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Discovered: Why I Love the Olympics (Video Edition!)

The 2010 Winter Olympics kick off this evening, and I am ready to soak in 2 weeks of sport, endurance, heartbreak, joy and Bob Costas. Let’s do this.

I’ve loved the Olympics for as long as I can remember. One of my all time favorite gifts was the U.S.A gymnastics leotard, ala Mary Lou Retton, that my mom gave me when I was a little girl. Complete with totally inauthentic ribbon wand. But you can bet I rocked that outfit.

When I was much older, but not much different, the 2004 Athens Olympics kept my mom and I company as we spent nearly 24 hours a day in the hospital with my dying grandma. It is no small wonder to be able to become enthralled and sustained by MSNBC’s coverage of men’s water polo at 2 a.m. in a hospital room.

And while I’m truly awestruck by an incredible athlete performing at the highest level–Michael Phelps, Kerri Strug, Apolo Ohno–my all-time favorite Olympics moment stars someone you’ve never heard of and who will never even come close to being on a Wheaties box.

Eric Moussambani, of Equitorial Guinea (what’s that?), was all set for his 100 m swim in the qualifying rounds of the 2000 Sydney Games, when the 2 other swimmers in his heat got disqualified by a false start. Small, alone and conspicuously lacking the fancy body suits favored by other competitors, Eric stepped up on the starting block to race against no one.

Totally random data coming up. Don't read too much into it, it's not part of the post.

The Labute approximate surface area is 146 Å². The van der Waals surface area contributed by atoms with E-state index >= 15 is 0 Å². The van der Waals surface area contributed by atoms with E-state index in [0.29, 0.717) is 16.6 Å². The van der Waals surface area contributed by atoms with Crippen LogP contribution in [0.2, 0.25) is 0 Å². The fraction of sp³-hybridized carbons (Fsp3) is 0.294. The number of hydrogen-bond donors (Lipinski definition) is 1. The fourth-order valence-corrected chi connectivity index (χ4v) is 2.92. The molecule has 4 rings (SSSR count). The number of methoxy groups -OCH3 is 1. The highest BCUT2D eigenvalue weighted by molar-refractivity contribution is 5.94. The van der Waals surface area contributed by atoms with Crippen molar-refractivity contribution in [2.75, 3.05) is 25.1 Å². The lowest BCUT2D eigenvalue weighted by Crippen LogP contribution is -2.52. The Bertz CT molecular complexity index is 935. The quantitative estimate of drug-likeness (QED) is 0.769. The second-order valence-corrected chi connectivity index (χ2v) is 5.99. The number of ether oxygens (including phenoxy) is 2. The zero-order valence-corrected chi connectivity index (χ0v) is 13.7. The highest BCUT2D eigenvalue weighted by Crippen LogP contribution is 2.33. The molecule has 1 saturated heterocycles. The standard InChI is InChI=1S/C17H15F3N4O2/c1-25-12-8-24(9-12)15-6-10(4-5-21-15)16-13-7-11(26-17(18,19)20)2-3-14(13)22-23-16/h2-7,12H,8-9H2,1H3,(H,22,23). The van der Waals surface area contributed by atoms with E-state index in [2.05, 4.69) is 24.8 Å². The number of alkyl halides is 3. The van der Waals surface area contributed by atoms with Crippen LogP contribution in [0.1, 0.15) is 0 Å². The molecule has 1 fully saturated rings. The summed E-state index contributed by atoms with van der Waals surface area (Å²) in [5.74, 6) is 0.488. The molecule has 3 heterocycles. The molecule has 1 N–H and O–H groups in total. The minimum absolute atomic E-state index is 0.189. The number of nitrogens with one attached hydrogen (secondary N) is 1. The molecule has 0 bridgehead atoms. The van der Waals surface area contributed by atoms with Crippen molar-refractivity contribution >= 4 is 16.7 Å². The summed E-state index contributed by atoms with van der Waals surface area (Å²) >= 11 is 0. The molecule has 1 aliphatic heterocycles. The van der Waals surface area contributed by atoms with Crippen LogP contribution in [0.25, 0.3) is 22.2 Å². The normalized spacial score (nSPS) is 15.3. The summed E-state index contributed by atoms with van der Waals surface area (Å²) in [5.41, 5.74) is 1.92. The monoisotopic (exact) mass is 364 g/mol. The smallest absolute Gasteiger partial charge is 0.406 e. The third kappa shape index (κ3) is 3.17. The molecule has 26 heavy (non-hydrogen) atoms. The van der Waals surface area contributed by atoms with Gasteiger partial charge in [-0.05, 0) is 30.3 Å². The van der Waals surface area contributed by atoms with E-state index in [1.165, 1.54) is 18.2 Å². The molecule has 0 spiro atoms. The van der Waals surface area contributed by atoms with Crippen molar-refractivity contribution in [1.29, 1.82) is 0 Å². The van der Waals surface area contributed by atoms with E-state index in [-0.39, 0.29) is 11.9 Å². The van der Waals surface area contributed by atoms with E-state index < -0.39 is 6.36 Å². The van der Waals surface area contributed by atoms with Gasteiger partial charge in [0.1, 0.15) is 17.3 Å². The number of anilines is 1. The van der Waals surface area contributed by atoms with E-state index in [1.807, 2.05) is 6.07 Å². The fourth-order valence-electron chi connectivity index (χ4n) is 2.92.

Neither the crowd nor the announcers really knew what to make of this awkward athlete. I remember the broadcasters pointed out that he didn’t have a proper pool to train in back home, so he swam in a river alongside alligators. What?? Anyway, at first the crowd sort of laughed and snickered, but as he pushed through, looking every moment like he was going to just stop and sink, they slowly realized the beauty and heart of the moment. When he finally (barely) finishes the race, every person is on their feet, cheering wildly at this monumental, moving display of mediocrity.*

I was right there with them, cheering him on at home, my eyes welling up with tears. For me, Eric embodies the gut-wrenching, do-or-die hard work and perserveance required, yes, at the Olympics, but in the hard-fought, messy scramble of life. And that’s why I love the Olympics.

*Wikipedia tells me Eric still managed to set a new personal best and national record with that performance. : )

Video of Eric’s swim. Pardon the foreign play-by-play – I couldn’t find an English version.

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I write what I know (and love). Mostly higher education, writing and public relations.